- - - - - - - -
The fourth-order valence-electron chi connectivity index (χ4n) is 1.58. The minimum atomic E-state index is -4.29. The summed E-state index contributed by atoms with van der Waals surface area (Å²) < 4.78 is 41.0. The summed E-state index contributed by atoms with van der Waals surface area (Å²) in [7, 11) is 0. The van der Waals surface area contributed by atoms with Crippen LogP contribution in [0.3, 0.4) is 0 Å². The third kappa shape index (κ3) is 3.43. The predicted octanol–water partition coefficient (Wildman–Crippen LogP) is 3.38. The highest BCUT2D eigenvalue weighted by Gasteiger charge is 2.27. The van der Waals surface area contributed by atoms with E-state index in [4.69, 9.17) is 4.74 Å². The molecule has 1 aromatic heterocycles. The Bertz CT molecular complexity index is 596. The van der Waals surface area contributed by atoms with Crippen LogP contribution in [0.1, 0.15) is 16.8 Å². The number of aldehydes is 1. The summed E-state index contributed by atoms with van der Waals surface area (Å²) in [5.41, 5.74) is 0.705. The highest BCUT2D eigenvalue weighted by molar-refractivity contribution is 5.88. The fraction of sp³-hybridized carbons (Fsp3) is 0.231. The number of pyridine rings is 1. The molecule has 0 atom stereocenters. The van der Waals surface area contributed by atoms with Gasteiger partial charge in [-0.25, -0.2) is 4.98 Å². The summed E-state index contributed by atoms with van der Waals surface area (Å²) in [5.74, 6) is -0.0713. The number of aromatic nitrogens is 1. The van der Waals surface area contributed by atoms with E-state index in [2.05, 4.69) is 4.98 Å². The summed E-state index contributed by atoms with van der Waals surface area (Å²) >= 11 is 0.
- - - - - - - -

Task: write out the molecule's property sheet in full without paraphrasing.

The fourth-order valence-electron chi connectivity index (χ4n) is 1.58. The minimum atomic E-state index is -4.29. The summed E-state index contributed by atoms with van der Waals surface area (Å²) < 4.78 is 41.0. The summed E-state index contributed by atoms with van der Waals surface area (Å²) in [7, 11) is 0. The van der Waals surface area contributed by atoms with Crippen LogP contribution in [0.3, 0.4) is 0 Å². The third kappa shape index (κ3) is 3.43. The predicted octanol–water partition coefficient (Wildman–Crippen LogP) is 3.38. The highest BCUT2D eigenvalue weighted by Gasteiger charge is 2.27. The van der Waals surface area contributed by atoms with E-state index in [4.69, 9.17) is 4.74 Å². The molecule has 1 aromatic heterocycles. The Bertz CT molecular complexity index is 596. The van der Waals surface area contributed by atoms with Crippen LogP contribution in [0.1, 0.15) is 16.8 Å². The number of aldehydes is 1. The summed E-state index contributed by atoms with van der Waals surface area (Å²) in [5.41, 5.74) is 0.705. The highest BCUT2D eigenvalue weighted by molar-refractivity contribution is 5.88. The fraction of sp³-hybridized carbons (Fsp3) is 0.231. The number of pyridine rings is 1. The molecule has 0 atom stereocenters. The van der Waals surface area contributed by atoms with Gasteiger partial charge in [-0.25, -0.2) is 4.98 Å². The summed E-state index contributed by atoms with van der Waals surface area (Å²) in [5.74, 6) is -0.0713. The number of aromatic nitrogens is 1. The van der Waals surface area contributed by atoms with E-state index in [2.05, 4.69) is 4.98 Å². The summed E-state index contributed by atoms with van der Waals surface area (Å²) >= 11 is 0.